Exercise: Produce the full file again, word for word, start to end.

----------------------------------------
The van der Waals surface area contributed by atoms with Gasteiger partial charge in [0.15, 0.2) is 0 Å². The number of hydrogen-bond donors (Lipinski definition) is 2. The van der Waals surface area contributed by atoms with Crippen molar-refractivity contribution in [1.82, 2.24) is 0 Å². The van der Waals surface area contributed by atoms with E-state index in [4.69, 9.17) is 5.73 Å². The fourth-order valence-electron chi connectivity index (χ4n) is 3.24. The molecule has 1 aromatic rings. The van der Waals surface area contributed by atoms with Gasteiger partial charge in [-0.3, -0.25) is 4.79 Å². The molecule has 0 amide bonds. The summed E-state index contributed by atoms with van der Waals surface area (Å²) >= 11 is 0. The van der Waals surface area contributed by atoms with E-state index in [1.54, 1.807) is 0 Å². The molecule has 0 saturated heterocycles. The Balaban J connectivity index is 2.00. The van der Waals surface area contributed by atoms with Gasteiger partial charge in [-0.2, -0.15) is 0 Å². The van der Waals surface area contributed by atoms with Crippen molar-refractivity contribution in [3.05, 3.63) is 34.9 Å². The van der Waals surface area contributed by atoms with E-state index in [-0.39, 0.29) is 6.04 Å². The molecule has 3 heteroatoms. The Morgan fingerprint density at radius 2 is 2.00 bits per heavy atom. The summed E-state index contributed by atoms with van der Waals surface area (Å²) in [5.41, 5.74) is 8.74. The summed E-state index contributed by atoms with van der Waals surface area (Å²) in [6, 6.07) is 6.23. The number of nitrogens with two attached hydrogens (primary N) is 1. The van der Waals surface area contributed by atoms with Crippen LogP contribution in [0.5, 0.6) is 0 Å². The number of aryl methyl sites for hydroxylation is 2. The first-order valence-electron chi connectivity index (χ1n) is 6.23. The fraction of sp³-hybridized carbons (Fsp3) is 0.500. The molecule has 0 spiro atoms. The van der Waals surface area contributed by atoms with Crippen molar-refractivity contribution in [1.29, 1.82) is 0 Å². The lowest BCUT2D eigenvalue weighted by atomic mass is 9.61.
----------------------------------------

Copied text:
The van der Waals surface area contributed by atoms with Gasteiger partial charge in [0.15, 0.2) is 0 Å². The number of hydrogen-bond donors (Lipinski definition) is 2. The van der Waals surface area contributed by atoms with Crippen molar-refractivity contribution in [1.82, 2.24) is 0 Å². The van der Waals surface area contributed by atoms with E-state index in [4.69, 9.17) is 5.73 Å². The fourth-order valence-electron chi connectivity index (χ4n) is 3.24. The molecule has 1 aromatic rings. The van der Waals surface area contributed by atoms with Gasteiger partial charge in [-0.3, -0.25) is 4.79 Å². The molecule has 0 amide bonds. The summed E-state index contributed by atoms with van der Waals surface area (Å²) >= 11 is 0. The van der Waals surface area contributed by atoms with E-state index in [1.54, 1.807) is 0 Å². The molecule has 0 saturated heterocycles. The Balaban J connectivity index is 2.00. The van der Waals surface area contributed by atoms with Gasteiger partial charge in [-0.2, -0.15) is 0 Å². The van der Waals surface area contributed by atoms with Crippen molar-refractivity contribution in [3.05, 3.63) is 34.9 Å². The van der Waals surface area contributed by atoms with E-state index in [-0.39, 0.29) is 6.04 Å². The molecule has 3 heteroatoms. The Morgan fingerprint density at radius 2 is 2.00 bits per heavy atom. The summed E-state index contributed by atoms with van der Waals surface area (Å²) in [5.41, 5.74) is 8.74. The summed E-state index contributed by atoms with van der Waals surface area (Å²) in [6, 6.07) is 6.23. The number of nitrogens with two attached hydrogens (primary N) is 1. The van der Waals surface area contributed by atoms with Crippen LogP contribution in [0.5, 0.6) is 0 Å². The number of aryl methyl sites for hydroxylation is 2. The first-order valence-electron chi connectivity index (χ1n) is 6.23. The fraction of sp³-hybridized carbons (Fsp3) is 0.500. The molecule has 0 spiro atoms. The van der Waals surface area contributed by atoms with Crippen molar-refractivity contribution in [1.29, 1.82) is 0 Å². The lowest BCUT2D eigenvalue weighted by atomic mass is 9.61.